The photosensitive layer may be further coated with a protective layer as desired. Such a protective layer may be formed by applying a solution in an appropriate solvent of a resin, such as polyvinyl butyral, polyester, polycarbonate resin (such as polycarbonate Z or modified polycarbonate), polyamide, polyimide, polyarylate, polyurethane, styrene-butadiene copolymer, styrene-acrylic acid copolymer or styrene-acrylonitrile copolymer onto a photosensitive layer, followed by drying. The protective layer may preferably be formed in a thickness of 0.05-20 μm. The protective layer can contain electroconductive particles, an ultraviolet absorber or/and an anti-wearing agent. The electroconductive particles may for example comprise particles of a metal oxide, such as tin oxide. The anti-wearing agent may for example comprise a fluorine-containing resin, alumina or silica.

Next, some embodiments of structure and operation of the electrophotographic apparatus including an electrophotographic photosensitive member according to the present invention will be described.

Referring to FIG. 1, a drum-shaped photosensitive member 1 according to the present invention is driven in rotation at a prescribed peripheral speed in an indicated arrow direction about a shaft 1 a. During the rotation, the outer peripheral surface of the photosensitive member 1 is uniformly charged by charging means 2 at a prescribed positive or negative potential, and then exposed to light-image L (as by slit exposure or laser beam scanning exposure) by using an imagewise exposure means (not shown), whereby an electrostatic latent image corresponding to an exposure image is successively formed on the peripheral surface of the photosensitive member 1. The electrostatic latent image is then developed with a toner by developing means 4 to form a toner image on the photosensitive member 1. The toner image is transferred by corona transfer means 5 onto a recording material 9 which has been supplied from a paper supply unit (not shown) to a position between the photosensitive member 1 and the transfer means 5 in synchronism with the rotation of the photosensitive member 1. The recording material 9 carrying the received toner image is then separated from the photosensitive member surface and guided to an image fixing device 8 to fix the toner image. The resultant print or copy comprising the fixed toner image is then discharged out of the electrophotographic apparatus. The surface of the photosensitive member 1 after the image transfer is subjected to removal of the residual toner by a cleaning means 6 to be cleaned and then subjected to charge removal by a pre-exposure means 7, to be recycled for repetitive image formation.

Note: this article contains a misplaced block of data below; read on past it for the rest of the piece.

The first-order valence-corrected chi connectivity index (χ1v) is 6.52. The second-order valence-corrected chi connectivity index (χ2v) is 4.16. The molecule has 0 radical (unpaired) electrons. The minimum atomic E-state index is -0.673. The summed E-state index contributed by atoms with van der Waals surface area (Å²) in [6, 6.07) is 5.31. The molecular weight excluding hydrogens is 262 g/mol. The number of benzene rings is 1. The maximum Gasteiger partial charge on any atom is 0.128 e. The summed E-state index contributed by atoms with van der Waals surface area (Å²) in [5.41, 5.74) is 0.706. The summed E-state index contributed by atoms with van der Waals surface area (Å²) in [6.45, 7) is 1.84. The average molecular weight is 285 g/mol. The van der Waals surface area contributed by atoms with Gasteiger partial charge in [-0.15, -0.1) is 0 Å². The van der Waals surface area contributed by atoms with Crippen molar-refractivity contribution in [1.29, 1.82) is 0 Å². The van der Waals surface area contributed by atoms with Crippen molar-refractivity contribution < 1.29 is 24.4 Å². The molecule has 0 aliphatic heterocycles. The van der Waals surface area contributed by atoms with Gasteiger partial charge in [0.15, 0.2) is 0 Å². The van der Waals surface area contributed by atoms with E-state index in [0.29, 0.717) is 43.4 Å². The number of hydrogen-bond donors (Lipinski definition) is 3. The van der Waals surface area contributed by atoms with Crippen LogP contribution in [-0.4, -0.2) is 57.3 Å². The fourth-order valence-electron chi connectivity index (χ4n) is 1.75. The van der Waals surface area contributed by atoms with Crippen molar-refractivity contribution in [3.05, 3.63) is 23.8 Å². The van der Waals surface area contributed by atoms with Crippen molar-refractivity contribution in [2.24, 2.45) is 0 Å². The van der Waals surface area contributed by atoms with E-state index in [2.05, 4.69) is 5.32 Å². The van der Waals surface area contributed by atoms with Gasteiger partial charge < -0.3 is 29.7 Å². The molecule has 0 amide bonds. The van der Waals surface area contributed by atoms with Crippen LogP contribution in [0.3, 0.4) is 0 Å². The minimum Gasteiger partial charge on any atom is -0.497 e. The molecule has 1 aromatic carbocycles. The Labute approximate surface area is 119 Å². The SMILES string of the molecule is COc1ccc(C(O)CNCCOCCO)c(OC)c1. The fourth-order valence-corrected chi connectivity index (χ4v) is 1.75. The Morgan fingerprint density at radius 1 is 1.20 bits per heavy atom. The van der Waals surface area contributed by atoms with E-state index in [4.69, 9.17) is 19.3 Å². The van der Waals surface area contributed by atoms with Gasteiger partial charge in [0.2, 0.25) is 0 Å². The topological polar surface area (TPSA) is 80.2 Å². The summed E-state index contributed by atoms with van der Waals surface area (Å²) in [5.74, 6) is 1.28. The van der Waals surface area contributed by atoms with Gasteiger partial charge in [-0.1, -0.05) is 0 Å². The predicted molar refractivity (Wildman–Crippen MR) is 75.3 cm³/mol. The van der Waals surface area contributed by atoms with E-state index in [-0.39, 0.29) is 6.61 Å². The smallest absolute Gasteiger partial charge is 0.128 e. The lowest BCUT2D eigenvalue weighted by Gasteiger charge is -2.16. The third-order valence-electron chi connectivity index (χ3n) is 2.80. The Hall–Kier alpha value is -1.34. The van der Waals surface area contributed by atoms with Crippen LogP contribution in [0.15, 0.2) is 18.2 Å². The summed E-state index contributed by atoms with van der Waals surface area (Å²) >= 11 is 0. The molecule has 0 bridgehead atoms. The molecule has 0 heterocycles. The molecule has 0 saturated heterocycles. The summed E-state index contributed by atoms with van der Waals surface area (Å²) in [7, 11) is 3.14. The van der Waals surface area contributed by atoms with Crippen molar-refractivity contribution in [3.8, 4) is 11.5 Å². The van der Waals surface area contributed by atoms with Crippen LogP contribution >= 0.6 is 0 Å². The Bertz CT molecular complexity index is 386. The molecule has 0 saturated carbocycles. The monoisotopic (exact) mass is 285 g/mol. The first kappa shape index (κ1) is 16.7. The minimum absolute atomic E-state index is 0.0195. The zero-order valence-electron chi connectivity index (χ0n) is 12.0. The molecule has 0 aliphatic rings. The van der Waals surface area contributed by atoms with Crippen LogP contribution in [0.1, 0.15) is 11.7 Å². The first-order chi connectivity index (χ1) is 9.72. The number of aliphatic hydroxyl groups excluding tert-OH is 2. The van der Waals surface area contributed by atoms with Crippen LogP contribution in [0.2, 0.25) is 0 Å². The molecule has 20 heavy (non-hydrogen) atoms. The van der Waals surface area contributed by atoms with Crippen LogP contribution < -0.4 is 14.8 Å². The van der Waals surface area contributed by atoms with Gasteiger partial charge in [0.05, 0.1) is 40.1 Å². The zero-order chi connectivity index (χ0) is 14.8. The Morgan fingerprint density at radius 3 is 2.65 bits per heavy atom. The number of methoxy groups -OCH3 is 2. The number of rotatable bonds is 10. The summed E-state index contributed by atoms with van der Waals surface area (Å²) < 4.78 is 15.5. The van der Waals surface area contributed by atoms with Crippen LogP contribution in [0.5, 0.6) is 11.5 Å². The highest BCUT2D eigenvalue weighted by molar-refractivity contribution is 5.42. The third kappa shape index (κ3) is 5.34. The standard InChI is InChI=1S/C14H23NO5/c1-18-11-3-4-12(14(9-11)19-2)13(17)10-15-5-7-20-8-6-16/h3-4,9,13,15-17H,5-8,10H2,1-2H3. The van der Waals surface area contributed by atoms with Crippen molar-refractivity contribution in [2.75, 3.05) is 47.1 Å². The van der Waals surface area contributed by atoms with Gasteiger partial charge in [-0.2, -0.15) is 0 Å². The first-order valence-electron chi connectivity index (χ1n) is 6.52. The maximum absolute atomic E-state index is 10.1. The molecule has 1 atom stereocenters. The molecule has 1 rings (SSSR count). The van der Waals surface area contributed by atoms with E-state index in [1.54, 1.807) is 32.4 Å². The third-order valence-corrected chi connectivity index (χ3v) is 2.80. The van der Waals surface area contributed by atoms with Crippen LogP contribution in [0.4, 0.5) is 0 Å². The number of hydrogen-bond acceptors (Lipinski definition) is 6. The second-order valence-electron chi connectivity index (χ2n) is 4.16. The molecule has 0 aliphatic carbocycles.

FIG. 2 shows another embodiment of the electrophotographic apparatus wherein at least a photosensitive member 1, a charging means 2 and a developing means 4 are housed within a container 20 to form a process cartridge, which is detachably mountable or insertable to a main assembly of the electrophotographic apparatus along a guide means 12, such as a guide rail, provided to the main assembly. A cleaning means 6 disposed within the container 20 in this embodiment can be omitted or disposed outside the container 20.

On the other hand, as shown in FIGS. 3 and 4, it is possible to use a contact charging member 10 and cause the contact charging member 10 supplied with a voltage to contact the photosensitive member 1 to charge the photosensitive member. (This mode may be referred to as a “contact charging” mode.) In the apparatus shown in FIGS. 3 and 4, a toner image on the photosensitive member 1 is also transferred onto a recording material 9 by the action of a contact charging member 23. More specifically, the contact charging member 23 supplied with a voltage is caused to contact the recording material 9 to transfer the toner image on the photosensitive member 1 onto the recording material 9.

Further, in the apparatus shown in FIG. 4, at least the photosensitive member 1 and the contact charging member 10 are housed within a first container 21 to form a first process cartridge, and at least a developing means 4 is housed within a second container 22 to form a second process cartridge, so that the first and second process cartridges are detachably mountable to a main assembly of the apparatus. A cleaning means 6 can be disposed or not disposed within the container 21.

In case where the electrophotographic apparatus is used as a copying machine or a printer, exposure light image L may be given as reflected light from or transmitted light through an original, or by converting data read from the original into a signal and effecting a scanning by a semiconductor laser beam, etc., based on the signal.

The electrophotographic photosensitive member according to the present invention is applicable to a semiconductor laser having a short oscillation wavelength of 380-500 nm, preferably 400-450 nm.

Incidentally, the porphyrinato-zinc compounds having a novel crystal form exhibit an excellent function as a photoconductor and are applicable to not only an electrophotographic photosensitive member as mentioned above but also solar cells, sensors, switching devices, etc.

Hereinbelow, the present invention will be described more specifically based on Examples, to which the scope of the present invention should not be construed to be restricted. In the following description, “part(s)” used for describing a relative amount is by weight.

The X-ray diffraction data referred to herein for determining the crystal form of related compounds are based on data measured by X-ray diffractometry using CuKαcharacteristic X-rays according to the following conditions: